Thereafter he entered in 1924 the Free Polish University in Warsaw where he spent three terms, studying political science. In 1926 he came to Berlin, Germany and entered the Friedrich Wilhelm University. He passed the examination for supplementary subjects at the German Institute for Studies by Foreigners and was then given full matriculation at the University. He took up studies in philosophy, economics and Hebrew subjects, simultaneously maintaining a rigorous schedule of intensive Talmud study.

According to the CV, among his "highly honored" teachers in university, "Geheimrat", were Professor Dr. Heinrich Maier (1867–1933) and Professor Dr. Max Dessoir, along with Professor Dr. Eugen Mittwoch and Professor Dr. Ludwig Bernhard. He studied the work of European philosophers, and was a lifelong student of neo-Kantian thought.

He wrote his Ph.D. thesis on the epistemology and metaphysics of the German philosopher Hermann Cohen. Contrary to most biographies, which erroneously state that in 1931 he received his degree, he actually passed his oral doctor's examination on July 24, 1930, but graduated with a doctorate only on December 19, 1932. Documents exist to support this assertion, possessed and publicized by the late Manfred Lehmann.

In 1931, he married Tonya Lewit (1904–1967), who had earned a Ph.D. in Education from Jena University. During his years in Berlin, Soloveitchik became a close disciple of Rabbi Hayyim Heller, who had established an institute for advanced Jewish Studies from an Orthodox perspective in the city. He also made the acquaintance of other young scholars pursuing a similar path to his own.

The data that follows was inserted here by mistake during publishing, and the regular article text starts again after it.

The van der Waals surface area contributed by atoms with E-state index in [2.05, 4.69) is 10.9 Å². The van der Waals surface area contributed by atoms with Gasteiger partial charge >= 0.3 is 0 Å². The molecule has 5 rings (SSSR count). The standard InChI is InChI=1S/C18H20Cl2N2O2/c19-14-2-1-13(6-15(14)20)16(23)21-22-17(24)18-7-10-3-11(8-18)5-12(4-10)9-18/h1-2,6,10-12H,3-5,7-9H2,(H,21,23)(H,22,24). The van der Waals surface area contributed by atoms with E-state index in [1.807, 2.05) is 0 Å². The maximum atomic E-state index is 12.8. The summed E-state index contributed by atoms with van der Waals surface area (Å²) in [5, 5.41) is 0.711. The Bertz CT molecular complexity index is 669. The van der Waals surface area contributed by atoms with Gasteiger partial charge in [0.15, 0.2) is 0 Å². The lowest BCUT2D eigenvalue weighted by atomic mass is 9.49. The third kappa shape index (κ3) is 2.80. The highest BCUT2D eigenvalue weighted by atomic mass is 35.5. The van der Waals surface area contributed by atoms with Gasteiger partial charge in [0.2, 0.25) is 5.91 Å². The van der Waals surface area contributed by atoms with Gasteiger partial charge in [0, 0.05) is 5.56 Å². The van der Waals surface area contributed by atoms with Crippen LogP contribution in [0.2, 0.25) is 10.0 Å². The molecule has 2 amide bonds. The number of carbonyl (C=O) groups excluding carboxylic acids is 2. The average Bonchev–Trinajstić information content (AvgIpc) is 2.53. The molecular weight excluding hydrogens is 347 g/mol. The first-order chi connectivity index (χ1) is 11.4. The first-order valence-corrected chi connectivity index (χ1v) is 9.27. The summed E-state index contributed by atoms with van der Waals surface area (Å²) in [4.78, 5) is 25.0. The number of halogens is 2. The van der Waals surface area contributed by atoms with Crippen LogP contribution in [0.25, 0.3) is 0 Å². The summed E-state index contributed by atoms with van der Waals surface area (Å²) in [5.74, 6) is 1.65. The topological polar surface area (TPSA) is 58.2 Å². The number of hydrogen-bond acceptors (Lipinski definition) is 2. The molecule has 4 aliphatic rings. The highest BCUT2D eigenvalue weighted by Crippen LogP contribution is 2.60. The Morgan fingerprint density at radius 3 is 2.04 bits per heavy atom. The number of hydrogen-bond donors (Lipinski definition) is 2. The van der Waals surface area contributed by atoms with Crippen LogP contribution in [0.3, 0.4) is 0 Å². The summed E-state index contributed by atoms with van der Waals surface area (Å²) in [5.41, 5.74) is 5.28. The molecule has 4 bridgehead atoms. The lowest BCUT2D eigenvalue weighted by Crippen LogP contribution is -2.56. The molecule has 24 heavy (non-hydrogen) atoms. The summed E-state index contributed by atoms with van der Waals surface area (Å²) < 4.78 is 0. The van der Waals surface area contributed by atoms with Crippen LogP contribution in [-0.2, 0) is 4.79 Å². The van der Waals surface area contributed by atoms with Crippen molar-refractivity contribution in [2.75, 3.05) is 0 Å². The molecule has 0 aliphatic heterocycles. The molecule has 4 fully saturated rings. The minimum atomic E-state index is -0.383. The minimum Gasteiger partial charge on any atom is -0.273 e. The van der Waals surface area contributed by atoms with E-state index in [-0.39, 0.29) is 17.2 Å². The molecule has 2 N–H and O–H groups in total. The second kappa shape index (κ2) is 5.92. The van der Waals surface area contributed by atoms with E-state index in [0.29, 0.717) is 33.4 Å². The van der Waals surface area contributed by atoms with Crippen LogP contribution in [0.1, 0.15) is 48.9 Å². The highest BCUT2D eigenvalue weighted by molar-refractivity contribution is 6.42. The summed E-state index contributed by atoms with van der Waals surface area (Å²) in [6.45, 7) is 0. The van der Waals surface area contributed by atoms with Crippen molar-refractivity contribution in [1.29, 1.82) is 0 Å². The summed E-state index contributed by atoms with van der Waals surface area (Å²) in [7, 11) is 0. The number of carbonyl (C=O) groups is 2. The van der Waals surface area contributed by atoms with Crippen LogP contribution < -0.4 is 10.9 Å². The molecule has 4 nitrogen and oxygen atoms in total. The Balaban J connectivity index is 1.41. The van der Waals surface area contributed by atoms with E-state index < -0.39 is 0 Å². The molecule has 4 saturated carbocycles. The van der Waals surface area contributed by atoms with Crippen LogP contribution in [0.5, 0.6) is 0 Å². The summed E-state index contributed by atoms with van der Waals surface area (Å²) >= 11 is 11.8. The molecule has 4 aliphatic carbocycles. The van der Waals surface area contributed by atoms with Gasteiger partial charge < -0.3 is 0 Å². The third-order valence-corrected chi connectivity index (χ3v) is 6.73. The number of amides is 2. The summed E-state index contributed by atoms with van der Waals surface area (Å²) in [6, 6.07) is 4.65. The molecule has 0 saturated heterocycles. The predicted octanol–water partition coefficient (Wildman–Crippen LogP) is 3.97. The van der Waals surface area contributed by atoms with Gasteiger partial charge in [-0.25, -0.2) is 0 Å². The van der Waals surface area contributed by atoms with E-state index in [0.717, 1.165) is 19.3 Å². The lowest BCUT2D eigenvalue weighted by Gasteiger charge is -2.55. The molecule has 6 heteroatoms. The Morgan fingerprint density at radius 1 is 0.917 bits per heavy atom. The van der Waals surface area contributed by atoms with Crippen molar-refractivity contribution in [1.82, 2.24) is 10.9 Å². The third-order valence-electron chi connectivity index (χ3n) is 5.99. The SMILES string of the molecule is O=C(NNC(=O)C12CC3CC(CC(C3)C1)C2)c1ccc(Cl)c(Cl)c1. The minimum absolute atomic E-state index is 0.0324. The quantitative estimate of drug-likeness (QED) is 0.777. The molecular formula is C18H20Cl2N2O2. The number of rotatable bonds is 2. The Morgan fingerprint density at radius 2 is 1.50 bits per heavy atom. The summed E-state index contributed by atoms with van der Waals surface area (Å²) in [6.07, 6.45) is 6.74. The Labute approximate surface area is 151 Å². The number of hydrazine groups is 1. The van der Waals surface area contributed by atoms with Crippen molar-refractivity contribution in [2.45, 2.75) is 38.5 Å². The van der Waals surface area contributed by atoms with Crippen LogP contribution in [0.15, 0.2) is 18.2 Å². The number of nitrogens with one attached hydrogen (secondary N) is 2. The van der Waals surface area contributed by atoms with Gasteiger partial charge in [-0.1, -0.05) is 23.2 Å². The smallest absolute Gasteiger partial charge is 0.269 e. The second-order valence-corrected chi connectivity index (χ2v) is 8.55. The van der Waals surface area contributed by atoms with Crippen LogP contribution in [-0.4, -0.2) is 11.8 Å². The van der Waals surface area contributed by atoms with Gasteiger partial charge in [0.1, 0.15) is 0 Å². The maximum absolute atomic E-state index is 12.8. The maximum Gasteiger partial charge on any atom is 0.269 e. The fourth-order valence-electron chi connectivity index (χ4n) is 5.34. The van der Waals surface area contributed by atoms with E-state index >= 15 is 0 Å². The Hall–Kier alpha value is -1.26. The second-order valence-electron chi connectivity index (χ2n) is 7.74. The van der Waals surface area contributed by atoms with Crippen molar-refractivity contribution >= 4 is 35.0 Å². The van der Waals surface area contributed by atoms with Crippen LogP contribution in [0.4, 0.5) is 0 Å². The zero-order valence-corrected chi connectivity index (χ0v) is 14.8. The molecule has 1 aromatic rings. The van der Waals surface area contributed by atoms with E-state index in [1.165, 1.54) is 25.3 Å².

One such figure was Rabbi Yitzchok Hutner who would become the rosh yeshiva of the Yeshiva Rabbi Chaim Berlin also in Brooklyn, New York. Both of them developed a system of thought that bridged the Eastern European way of traditional scholarship with the new forces of modernity in the Western World. Among the other personalities with whom he came into contact were Professor Alexander Altmann, Rabbi Dr.Yehiel Yaakov Weinberg, Rector of the Hildesheimer Rabbinical Seminary, and Professor Yeshayahu Leibowitz.

Relations with Rabbi Menachem Mendel Schneerson

Rabbis Herschel Schacter, Sholem Kowalsky, Julius Berman; Rabbi Menachem Genack; and Rabbi Fabian Schoenfeld (all students of Soloveitchik) have asserted that Rabbi Menachem Mendel Schneerson, the late Lubavitcher Rebbe and Soloveitchik met for the first time while they both studied in Berlin. They met many times at the home of Hayyim Heller. Soloveitchik told Kowalsky he "was a great admirer of the Rebbe."

Schoenfeld quoted Soloveitchik as having told him that whilst both he and Schneerson were studying at the University of Berlin, "I can testify that he never missed going to the mikva one single day." In 1964, Soloveitchik paid a lengthy visit while Rabbi Schneerson was mourning the death of his mother. Their conversation during this visit lasted approximately two hours.

Soloveitchik later visited again following the death of Rabbi Schneerson's mother-in-law. In 1980, accompanied by his student Herschel Schacter, Soloveitchik visited Schneerson at Chabad headquarters in Brooklyn on the occasion of a celebration marking the 30th anniversary of his leadership. The visit lasted close to two hours after which Soloveitchik told Schacter his opinion of Schneerson; "He is a gaon, he is a great one, he is a leader of Israel."

Other than the values of these meetings, and the friendship at face value, the fact that Rabbi Solovetchik was a proud student of the Vilna Gaon, and Rabbi Shneerson was a member of one of the foremost Hasidic dynasties, student of the Baal Hatanya, was not lost on their students or themselves. Rabbi Nachman of Breslev and other Hasid supporters had already made inroads into rapprochement with the Mitnagdim from the Hasidishe side, a century earlier.